The sponsor subsequently files an IND. Among other things, this application describes the drugís identity, the manufacturing process, and the toxic effects of the drug in preclinical studies. The clinical protocol, a carefully written clinical plan that describes how the drug will be studied in humans, must also be submitted with the IND. In the IND submission, the sponsor must provide data from preclinical tests supporting a safe starting dose and administration schedule.

After the IND is submitted, a team of FDA reviewers has 30 days to determine whether the IND can proceed. The FDA review team includes PhD chemists who evaluate the drugís chemistry and manufacturing, PhD toxicologists who evaluate the drugís toxic effects in animals, and oncologists who evaluate the clinical protocol. The research proposal must be approved by an Institutional Review Board. Finally, patients must be informed of the risks and potential benefits of the study.

The IND process, i.e., the time it takes to fully test the drugís safety and effectiveness, generally lasts several years while the sponsor conducts trials in different diseases. The earliest clinical study is a Phase 1 study. In oncology, these are usually small trials to evaluate toxicity at a range of doses. Subsequently, the sponsor may perform Phase 2 studies, preliminary investigations of drug activity at a selected dose. Traditionally, in oncology, Phase 2 studies are single-arm trials to see whether the drug can cause tumor size reduction, but, especially if tumor shrinkage is not anticipated, studies may be concurrently controlled trials. For diseases where the drug shows evidence of antitumor activity, the sponsor then designs larger randomized trials (Phase 3 trials) that usually compare the drugís effect to a standard therapy, if it exists. The objective of these studies is to demonstrate whether the drug produces clinical benefit, such as improvement in survival or improvement in disease-related symptoms.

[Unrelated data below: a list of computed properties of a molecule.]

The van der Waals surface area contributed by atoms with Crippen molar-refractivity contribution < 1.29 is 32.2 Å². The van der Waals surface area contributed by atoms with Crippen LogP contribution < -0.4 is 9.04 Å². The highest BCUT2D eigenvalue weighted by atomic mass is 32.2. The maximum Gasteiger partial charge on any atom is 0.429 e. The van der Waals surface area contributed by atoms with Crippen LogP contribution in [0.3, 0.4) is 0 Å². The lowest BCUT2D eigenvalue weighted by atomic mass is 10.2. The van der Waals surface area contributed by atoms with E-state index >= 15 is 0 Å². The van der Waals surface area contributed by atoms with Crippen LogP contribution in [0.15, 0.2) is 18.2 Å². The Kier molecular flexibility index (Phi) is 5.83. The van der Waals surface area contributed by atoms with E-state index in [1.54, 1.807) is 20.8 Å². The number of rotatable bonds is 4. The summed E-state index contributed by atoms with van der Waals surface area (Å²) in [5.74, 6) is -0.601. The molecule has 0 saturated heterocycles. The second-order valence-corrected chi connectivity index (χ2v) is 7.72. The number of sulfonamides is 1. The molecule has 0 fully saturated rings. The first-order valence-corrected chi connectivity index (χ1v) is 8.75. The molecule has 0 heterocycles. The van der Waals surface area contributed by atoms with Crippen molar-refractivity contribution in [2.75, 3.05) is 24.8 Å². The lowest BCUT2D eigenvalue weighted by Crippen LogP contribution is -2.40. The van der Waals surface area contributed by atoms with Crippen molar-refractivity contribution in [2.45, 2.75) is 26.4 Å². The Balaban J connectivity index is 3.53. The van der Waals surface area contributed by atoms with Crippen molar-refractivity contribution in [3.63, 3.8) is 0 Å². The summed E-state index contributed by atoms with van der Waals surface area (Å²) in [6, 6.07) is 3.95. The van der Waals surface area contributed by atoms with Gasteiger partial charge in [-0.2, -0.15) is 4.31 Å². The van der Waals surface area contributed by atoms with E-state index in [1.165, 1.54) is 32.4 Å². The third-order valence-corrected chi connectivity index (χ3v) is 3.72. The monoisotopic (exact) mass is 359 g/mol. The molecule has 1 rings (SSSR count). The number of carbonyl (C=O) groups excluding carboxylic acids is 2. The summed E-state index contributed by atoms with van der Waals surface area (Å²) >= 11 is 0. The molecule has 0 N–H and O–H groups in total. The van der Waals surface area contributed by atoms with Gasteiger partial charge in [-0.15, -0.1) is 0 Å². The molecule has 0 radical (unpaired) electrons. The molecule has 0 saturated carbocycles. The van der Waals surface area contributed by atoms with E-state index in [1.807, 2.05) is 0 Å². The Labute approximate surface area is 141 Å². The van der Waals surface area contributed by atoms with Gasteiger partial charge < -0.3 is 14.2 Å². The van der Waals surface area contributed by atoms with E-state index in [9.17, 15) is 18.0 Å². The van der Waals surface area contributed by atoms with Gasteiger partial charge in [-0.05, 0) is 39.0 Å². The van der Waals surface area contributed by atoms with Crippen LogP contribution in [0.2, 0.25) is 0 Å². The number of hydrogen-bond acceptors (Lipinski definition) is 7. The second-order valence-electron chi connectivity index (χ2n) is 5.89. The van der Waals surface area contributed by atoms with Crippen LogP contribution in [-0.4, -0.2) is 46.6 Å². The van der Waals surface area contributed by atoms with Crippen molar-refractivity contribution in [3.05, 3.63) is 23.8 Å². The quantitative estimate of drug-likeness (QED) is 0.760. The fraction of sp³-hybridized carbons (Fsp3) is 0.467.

Finally, if studies suggest that a drug is efficacious, these studies and the data that support them are submitted to the FDA in a marketing application. Depending upon the priority of the application, FDA has 6 or 10 months to review and act on the marketing application.

Marketing applications are large applications that contain all the information learned about the drug during IND investigations. The application includes chemistry and manufacturing data, animal data, and human clinical trials data. A larger team of FDA reviewers evaluates a sample of these applications. In addition, a field team evaluates the investigational sites where the clinical data were generated to assure the validity of the submitted data. The results of the FDA review of the data submitted in the marketing application are often presented to an advisory committee. Based upon the results of FDA review of the data and on advice from the advisory committee, FDA renders a decision: an Approval Letter, an Approvable Letter, or a Non-Approval letter. If the drug is approved, the sponsor may distribute and market the drug for the approved indication.